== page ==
YEU: What inspired you to get involved in the union? Did you come from a union family?
LVL: My dad worked at Chrysler, CAW Local 444. He got the job at 19 years old about a week before he and my 17 year old mom got married. He knew that with his union job he’d be able to raise a family. They went on strike in 1984, in Windsor under Premier Bob Rae. The strike lasted 5 weeks. I remember the whole family went to a union meeting: Santa was there, and we all got presents. My dad explained that unions are about people taking care of each other – because of the strike, some of these kids wouldn’t get any more gifts that year. As a kid it meant a lot to me that there was someone taking care of these families. I could really relate to that; thanks to the union, everyone would get a gift. Thankfully they negotiated a deal and went back to work right before Christmas but I learned at 7 years old about the social activism role of unions.
Connecting with other kids who were questioning their sexuality was sometimes difficult in small town Ontario. I became an LGBTQ activist in college through a group called One in Ten and I think this group saved my life. I started meeting people who were like me, and I made friends. At university, a few of us started a gay group on campus, successfully advocating for safe spaces, and for project funding.
YEU: When did your union activism begin?
LVL: As a university student, I got a temporary part-time job at Chrysler with my dad. I couldn’t volunteer for the union as a temporary worker but when I moved to the Yukon, I got hired with Yukon Government as an Auxiliary-on-call. I went to the YEU hall in 2003 to sign my union card and I met Laurie Butterworth, the President of YEU. We shook hands, and he encouraged me to volunteer, connect with my Local and go to a Y017 meeting. I immediately got involved.
By 2004, I was elected Chief Shop Steward for Local Y017 and was elected as AOC rep at the YEU Triennial Convention. As someone new to the Yukon, my union involvement offered a sense of community. It also provided a space to talk politics with like-minded people; although most shared fundamental values, we could have safe arguments and discuss issues that were important to us. I also started getting involved on the PSAC side of things through the Pride Committee and the Regional Human Rights Committee, working locally and nationally.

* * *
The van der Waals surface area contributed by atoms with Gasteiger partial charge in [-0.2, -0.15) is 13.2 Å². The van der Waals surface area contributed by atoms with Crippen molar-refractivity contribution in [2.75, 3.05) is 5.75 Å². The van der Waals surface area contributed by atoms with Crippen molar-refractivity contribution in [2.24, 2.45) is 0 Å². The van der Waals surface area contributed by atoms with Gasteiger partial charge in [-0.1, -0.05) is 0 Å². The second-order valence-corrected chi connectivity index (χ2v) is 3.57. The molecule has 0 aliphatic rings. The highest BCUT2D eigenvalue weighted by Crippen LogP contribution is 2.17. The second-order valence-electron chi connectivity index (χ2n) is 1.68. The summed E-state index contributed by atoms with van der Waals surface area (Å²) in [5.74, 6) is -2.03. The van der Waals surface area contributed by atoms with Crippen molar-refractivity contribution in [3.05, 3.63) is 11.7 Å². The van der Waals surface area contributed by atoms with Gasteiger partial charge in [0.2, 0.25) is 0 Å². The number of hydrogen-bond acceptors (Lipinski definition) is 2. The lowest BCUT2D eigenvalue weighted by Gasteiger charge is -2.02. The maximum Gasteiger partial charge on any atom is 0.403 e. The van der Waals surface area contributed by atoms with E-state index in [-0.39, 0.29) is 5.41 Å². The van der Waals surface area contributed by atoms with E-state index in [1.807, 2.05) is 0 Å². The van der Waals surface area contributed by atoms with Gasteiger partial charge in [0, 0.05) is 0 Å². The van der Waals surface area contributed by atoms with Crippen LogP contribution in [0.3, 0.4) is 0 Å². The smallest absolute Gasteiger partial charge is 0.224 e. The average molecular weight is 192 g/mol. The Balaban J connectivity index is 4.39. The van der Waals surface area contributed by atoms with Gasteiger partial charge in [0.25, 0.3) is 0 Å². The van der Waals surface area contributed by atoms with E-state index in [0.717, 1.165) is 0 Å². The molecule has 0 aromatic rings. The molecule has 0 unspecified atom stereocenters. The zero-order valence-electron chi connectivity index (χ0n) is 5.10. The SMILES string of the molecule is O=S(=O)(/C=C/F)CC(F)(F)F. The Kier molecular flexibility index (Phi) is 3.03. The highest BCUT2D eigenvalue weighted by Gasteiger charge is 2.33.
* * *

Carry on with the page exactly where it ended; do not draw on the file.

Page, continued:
YEU: Of all the roles you’ve filled, which has challenged you and taught you the most?
LVL: For many years I did front-line work at the Whitehorse Young Offenders Facility. It was very challenging to work within a system without the power to change things that felt wrong to me. I learned to adapt my approach to working with kids. I was already trying to blend the rules, responsibilities, to respect the humanity and youth of those in custody, and my union training built my confidence. It allowed me to incorporate a human rights lens into what I was trying to do every day at work.
After reading the TRC, I found it difficult working in the truth, while not able to pursue the reconciliation piece at work. It felt like I was working in a system greatly influenced by the residential school processes.
YEU: How would you change that system?
LVL: I’d start by implementing the TRC’s 94 Calls to Action. Almost 100% of the kids I worked at the Yukon facility with were Indigenous. In fact, 45% of kids incarcerated in Canada are Indigenous, though they make up only 8.8% of the national population.
YEU: How did your union work help prepare you for the challenge of running for office?
LVL: PSAC’s Union Development Program was amazing. I was able to translate that leadership training into my work. I always worked on the front-line, and while I sometimes acted as team lead or supervisor, once I got rid of the illusion of ‘running the place’ I just grabbed hold of leadership from where I was
standing. I would never have had the confidence to do that without union training.
Grassroots activism has the power to shift policy. When I am really troubled by something or want something to change, I believe I have an obligation to get up and address the issue or I will regret it. I am a non-conformist, and I’m not afraid to speak truth to power. I guess I’ve been training for this since the day I signed my union card.
Lisa is the Yukon’s NDP Candidate in the 2021 Federal Election